Monday, July 9, 2012

Minnesota Geology Monday - Granites of the St. Cloud Area

St. Cloud has the nickname "The Granite City" for good reason.  There were almost one hundred granite quarries in the area over time, but currently there are four in operation in towns like Cold Spring, Rockville and St. Cloud.  Numerous granite plutons are found in the region, together they are known as the East-Central Batholith.  The individual granite plutons have also been informally named, including the Richmond, Rockville and St. Cloud Red, among others.  Radiometric ages of the granites range from 1,800 to 1,750 million years.

The granite is quarried in the area by several companies for use as either dimension stone or aggregate.  Cold Spring Granite maintains several quarries and a processing plant for decorative uses on buildings, countertops, headstones, etc.  The quarry pictured here are from the Rockville Quarry #2, which is sold by the tradename Rockville White

Located just above the granite in the area, and seen well in many quarries, are rounded boulders of granite.  These are corestones.  The granites in the area are jointed, weathering of the granite affect the corners of the joints first, eventually smoothing the corners and producing rounded boulders.  The weathering event most likely took place during the Cretaceous, the same period which formed the kaolinite clays found in the upper Minnesota River Valley.

The region is also swarmed by many diabase intrusions.  These intrusions are easily seen within the Martin Marietta aggregate quarry.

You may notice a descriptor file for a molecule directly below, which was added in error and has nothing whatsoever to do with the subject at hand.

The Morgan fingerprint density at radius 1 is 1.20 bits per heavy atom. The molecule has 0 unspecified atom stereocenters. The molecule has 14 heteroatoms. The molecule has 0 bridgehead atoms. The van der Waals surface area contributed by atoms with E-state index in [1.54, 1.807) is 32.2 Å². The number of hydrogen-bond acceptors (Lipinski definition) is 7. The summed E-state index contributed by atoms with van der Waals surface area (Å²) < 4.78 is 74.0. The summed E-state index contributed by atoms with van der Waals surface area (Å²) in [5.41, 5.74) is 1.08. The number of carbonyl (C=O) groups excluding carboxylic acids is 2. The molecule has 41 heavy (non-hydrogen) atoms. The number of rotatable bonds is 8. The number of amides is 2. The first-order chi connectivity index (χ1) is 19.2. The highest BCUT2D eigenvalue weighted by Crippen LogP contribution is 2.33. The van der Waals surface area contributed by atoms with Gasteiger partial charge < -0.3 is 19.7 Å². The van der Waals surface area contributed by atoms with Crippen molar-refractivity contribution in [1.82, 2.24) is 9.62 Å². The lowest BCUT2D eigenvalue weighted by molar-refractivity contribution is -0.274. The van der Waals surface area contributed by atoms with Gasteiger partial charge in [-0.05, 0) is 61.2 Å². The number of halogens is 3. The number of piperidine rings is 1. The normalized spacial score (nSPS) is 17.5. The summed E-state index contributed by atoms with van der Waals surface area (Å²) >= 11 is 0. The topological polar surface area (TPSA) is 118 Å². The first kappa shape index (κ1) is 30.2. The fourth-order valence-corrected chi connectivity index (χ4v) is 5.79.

Below is a picture of me standing in front of a diabase dike intruding on a body of St. Cloud Red granite.

Because quarries are privately owned and a potential safety hazard, exploring them without guidance or permission is not allowed.  Quarry Park and Nature Reserve is a public park that allows easy access to many of the features found within the granite throughout the region.  Like the name suggests, the area was once home to almost 30 granite quarries.

The granite present in the park is known as the St. Cloud Red granite.  Most of the former quarries are now filled with water, one is used as a swimming pond that is 112 feet deep.  There are also large piles of quarried rock found throughout the park.

Walking the many hiking trails within the park, it's easy to examine the relationship between the granite and diabase intrusions.

Upon closer inspection, you are also able to find places where pieces of granite were broken off by the intruding magma.  These inclusions of granite are now frozen within the diabase intrusion.